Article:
Eric Bostwick, AuD, a member of the American Academy of Audiology’s New Professionals Committee interviewed Arielle Spector, AuD. Dr. Spector earned her doctorate of audiology from the University of Texas at Dallas. She is currently employed at the Hearing Diagnostic Center at Dallas Eye and Ear where she manages two clinic locations.
The New Professionals Spotlight is a series developed by the Academy’s New Professionals Committee to feature audiology’s rising stars and some of the amazing work that’s being done in the field.
Eric Bostwick, AuD: Hello, and welcome to our second segment of the American Academy of Audiology’s new professional spotlight, the feature where we highlight some of the rising stars that are making waves in our field.
My name is Eric Bostwick, one of the current members serving on the New Professionals Committee, and today I have the pleasure of being here with Arielle Spector, AuD. Dr. Spector received her bachelor of arts from the University of Maryland at College Park, and her doctoral degree of audiology from the University of Texas at Dallas. She also minored in Spanish. Some of Dr. Spector’s achievements include extensive work in the UT Dallas Student Academy of Audiology chapter. She was also selected to attend the Future Leaders of Audiology Student Conference and has collaborated with three researchers at the NASA Johnson Space Center.
Dr. Spector is currently employed at the Hearing Diagnostic Center of Dallas Eye and Ear, where she manages two clinic locations. From all of us here at the New Professionals Committee, I’d like to extend a warm welcome to Dr. Spector. Dr. Spector, thank you for joining us here today.
Arielle Spector, AuD: Thank you for having me.
Dr. Bostwick: Dr. Spector, one of the things I think your resume speaks to at length is your unique research experience, and how you’ve worked to kind of extend audiology beyond the walls of the clinic. Can you tell us a little bit more about some of those experiences and how they’ve helped to shape your current position and helped you achieve success?
Dr. Spector: Absolutely. My research project for my third year focused on ear canal residences and measuring those residences and kind of using that as a clinical tool to explain to patients that our ear canals are different. Even our ear canals between ears can be different and you know I use that as a tool to customize hearing healthcare and involve my patient in the appointment and in their care. That’s one of the kinds of reasons that I’ve seen my research as pretty valuable in appointments.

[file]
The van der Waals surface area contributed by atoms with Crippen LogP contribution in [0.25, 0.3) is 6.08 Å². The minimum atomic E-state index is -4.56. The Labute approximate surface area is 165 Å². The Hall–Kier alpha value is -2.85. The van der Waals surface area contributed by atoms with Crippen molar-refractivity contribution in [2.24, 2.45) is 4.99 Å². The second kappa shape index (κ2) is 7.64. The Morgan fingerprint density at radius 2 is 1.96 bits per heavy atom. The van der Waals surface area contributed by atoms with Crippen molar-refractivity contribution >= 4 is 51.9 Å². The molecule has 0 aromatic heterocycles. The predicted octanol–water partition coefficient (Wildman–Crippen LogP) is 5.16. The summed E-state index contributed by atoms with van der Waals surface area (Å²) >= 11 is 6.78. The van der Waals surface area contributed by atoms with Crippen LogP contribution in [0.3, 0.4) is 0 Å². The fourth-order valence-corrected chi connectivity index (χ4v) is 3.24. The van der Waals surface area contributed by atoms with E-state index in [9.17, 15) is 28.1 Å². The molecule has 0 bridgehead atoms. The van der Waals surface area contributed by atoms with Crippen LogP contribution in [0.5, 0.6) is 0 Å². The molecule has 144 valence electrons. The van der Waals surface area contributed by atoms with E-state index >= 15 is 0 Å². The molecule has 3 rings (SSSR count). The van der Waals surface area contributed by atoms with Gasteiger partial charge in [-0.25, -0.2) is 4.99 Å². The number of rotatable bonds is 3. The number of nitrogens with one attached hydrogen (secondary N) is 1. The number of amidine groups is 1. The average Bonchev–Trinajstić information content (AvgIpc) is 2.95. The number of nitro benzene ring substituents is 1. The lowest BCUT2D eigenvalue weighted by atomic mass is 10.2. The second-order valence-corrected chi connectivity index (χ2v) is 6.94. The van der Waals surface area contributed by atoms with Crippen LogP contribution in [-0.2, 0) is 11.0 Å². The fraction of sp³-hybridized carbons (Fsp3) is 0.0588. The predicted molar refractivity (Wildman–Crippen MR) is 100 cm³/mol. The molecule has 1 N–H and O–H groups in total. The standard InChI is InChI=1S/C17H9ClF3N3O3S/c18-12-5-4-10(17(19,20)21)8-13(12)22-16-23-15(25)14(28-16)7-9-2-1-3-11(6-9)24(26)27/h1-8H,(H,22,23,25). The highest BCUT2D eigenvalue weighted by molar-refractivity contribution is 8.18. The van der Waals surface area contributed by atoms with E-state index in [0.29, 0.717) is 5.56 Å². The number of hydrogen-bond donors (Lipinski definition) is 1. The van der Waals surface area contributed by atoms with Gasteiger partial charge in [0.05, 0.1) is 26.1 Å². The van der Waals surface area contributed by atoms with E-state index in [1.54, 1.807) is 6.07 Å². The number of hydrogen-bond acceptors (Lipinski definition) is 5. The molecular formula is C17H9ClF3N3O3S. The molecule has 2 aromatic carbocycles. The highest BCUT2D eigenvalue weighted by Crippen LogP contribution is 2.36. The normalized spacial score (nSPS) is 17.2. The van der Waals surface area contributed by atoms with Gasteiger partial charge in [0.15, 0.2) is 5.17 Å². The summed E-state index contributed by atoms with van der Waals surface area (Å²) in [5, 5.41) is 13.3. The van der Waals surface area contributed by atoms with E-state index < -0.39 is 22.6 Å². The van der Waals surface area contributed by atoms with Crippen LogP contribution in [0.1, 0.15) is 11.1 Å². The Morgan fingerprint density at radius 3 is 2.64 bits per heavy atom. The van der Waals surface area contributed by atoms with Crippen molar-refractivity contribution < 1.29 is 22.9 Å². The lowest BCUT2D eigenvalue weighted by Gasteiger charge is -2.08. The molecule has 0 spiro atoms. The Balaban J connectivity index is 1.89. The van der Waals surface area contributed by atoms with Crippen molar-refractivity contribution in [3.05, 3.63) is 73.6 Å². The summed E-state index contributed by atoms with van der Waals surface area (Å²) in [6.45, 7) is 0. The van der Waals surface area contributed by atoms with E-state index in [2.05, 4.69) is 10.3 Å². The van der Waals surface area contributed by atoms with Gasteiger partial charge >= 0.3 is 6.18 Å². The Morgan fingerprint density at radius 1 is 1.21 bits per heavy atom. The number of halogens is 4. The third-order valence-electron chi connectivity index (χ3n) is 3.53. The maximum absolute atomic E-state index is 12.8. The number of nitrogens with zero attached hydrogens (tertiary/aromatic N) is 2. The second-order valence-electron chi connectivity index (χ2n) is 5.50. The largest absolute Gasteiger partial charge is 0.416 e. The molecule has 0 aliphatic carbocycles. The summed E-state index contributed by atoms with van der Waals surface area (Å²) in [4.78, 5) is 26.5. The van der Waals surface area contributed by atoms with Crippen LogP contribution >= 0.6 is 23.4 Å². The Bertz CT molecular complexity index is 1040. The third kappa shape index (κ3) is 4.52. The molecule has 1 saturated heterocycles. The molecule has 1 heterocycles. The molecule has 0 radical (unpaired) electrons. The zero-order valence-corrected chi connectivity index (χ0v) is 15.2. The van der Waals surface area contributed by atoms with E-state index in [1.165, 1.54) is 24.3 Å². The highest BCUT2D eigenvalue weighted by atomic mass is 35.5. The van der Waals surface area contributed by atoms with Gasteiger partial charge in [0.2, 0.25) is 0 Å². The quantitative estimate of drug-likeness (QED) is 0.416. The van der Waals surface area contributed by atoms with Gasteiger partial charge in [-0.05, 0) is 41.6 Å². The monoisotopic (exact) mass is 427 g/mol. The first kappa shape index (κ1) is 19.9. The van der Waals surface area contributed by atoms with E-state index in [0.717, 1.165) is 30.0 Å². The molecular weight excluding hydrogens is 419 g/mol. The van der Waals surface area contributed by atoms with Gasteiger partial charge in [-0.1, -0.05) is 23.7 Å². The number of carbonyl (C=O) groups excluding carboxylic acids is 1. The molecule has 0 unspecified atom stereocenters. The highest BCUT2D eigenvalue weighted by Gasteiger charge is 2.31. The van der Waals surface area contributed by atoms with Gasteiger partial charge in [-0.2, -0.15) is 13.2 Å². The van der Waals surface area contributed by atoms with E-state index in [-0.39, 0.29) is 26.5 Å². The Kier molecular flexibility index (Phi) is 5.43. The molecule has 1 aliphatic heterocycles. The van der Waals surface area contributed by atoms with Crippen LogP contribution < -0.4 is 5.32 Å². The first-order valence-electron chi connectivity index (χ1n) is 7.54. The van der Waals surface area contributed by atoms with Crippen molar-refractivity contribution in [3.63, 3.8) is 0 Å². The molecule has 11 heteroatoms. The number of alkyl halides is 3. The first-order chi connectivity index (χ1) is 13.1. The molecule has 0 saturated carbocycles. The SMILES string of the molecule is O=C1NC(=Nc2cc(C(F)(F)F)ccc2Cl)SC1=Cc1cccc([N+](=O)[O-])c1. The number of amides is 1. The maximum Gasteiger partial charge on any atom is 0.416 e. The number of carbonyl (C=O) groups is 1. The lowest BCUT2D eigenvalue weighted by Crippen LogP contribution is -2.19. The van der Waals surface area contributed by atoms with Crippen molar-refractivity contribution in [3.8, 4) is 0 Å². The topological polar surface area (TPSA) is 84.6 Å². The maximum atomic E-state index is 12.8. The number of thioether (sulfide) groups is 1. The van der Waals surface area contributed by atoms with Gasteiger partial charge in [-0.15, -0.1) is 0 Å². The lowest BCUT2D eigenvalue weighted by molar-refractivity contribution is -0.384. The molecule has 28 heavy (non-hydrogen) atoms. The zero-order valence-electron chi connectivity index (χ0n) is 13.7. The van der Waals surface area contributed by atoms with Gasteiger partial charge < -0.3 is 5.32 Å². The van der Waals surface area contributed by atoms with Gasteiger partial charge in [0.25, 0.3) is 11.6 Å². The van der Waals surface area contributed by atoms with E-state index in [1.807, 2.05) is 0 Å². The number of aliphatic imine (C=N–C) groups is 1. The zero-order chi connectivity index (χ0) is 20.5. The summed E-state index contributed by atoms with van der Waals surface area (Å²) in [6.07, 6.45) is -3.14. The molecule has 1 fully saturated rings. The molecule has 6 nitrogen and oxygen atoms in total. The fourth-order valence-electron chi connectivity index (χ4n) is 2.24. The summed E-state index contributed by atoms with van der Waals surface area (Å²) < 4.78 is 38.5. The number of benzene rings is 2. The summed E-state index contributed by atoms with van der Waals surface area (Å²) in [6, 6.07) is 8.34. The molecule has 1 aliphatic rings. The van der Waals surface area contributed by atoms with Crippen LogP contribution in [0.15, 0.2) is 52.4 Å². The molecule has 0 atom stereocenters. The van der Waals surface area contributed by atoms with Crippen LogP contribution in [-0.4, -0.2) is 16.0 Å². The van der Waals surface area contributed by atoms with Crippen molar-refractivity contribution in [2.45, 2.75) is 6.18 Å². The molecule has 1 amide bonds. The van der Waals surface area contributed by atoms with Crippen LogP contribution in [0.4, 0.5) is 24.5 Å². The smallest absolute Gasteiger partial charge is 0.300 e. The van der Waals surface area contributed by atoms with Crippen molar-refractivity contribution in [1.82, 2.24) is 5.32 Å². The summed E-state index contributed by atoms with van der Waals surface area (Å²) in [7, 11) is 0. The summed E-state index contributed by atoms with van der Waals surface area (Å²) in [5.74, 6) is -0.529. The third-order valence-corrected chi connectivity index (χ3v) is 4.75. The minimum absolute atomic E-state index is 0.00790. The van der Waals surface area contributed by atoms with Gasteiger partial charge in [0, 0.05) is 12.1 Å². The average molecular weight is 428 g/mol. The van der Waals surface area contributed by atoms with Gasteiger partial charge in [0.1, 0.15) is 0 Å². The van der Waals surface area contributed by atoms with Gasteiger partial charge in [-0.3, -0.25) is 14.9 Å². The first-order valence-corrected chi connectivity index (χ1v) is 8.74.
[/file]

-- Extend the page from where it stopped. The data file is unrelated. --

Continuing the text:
The other research that I would say is relevant is the one I spent working with Dr. Danielson at NASA. We worked on a project together, where we developed a protocol to be able to implement the CUDA wave in space, to be able to track astronauts’ hearing status, and kind of monitor any changes that they may have experienced up there. I actually did work with the developers of that software in South Africa to be able to customize that software and equipment for NASA and the astronauts there.
I have kind of used that knowledge and translated that into my clinic with telehealth, opportunities, and appointments. It kind of feels like if we can do telehealth from the ground up to space, then we can implement that into our clinics as well.
Dr. Bostwick: That’s amazing. How does one get involved with NASA? that That’s a cool element of research that you were able to work on.
Dr. Spector: Yeah, so honestly, I, as a graduate student, wanted to take advantage of any opportunity that I saw available. And I wanted to be very active in the community and in the field of ideology. So, I did take some opportunities with advocacy. And then I also saw this opportunity for research, and I thought it was a very unique opportunity.
And we are always looking for new ways to advance our field and kind of learn from different experiences. And that was a really cool experience for me to work clinically and with research and kind of be able to see both sides of audiology with a new perspective.
Dr. Bostwick: Yeah, that’s great. At your current role, in terms of scope, what are some of the things that you see on a day-to-day basis? And what are some of the current projects that you’re working on?
Dr. Spector: At our clinic, our clinic is Dallas Eye and Ear, so it is set up as a multi-sensory clinic. We have ophthalmology, optometry, and audiology, and I work very closely with ENT as well. We have tried to cover a few of the sensory bases, all in one location and in one place for our patients. It’s kind of a one-stop shop for everything that they would need regarding eyes and ears.
We do medical. I support the medical clinic. We do diagnostics. I do hearing needs. I do vestibular evaluations and also electrophysiology. I just kind of have a little bit of every aspect of audiology here which I love. It keeps every day interesting, and it keeps my skills current. I appreciate that.
Dr. Bostwick: Yeah. We were talking about how you currently oversee two locations. What are some of the other projects? Some of the extracurricular activities that you’ve been working on outside of some of the clinical scope?
Dr. Spector: Yeah. I have had the really unique opportunity to become a leader in our clinic so early in my career. So I’ve been working on updating equipment, expanding our referral system, exploring creative marketing campaigns to kind of increase our visibility in both locations where we are, and just thinking about different clinic structures and flows, and different ways that I can increase efficiency…just to name a few examples of other things I’ve been working on.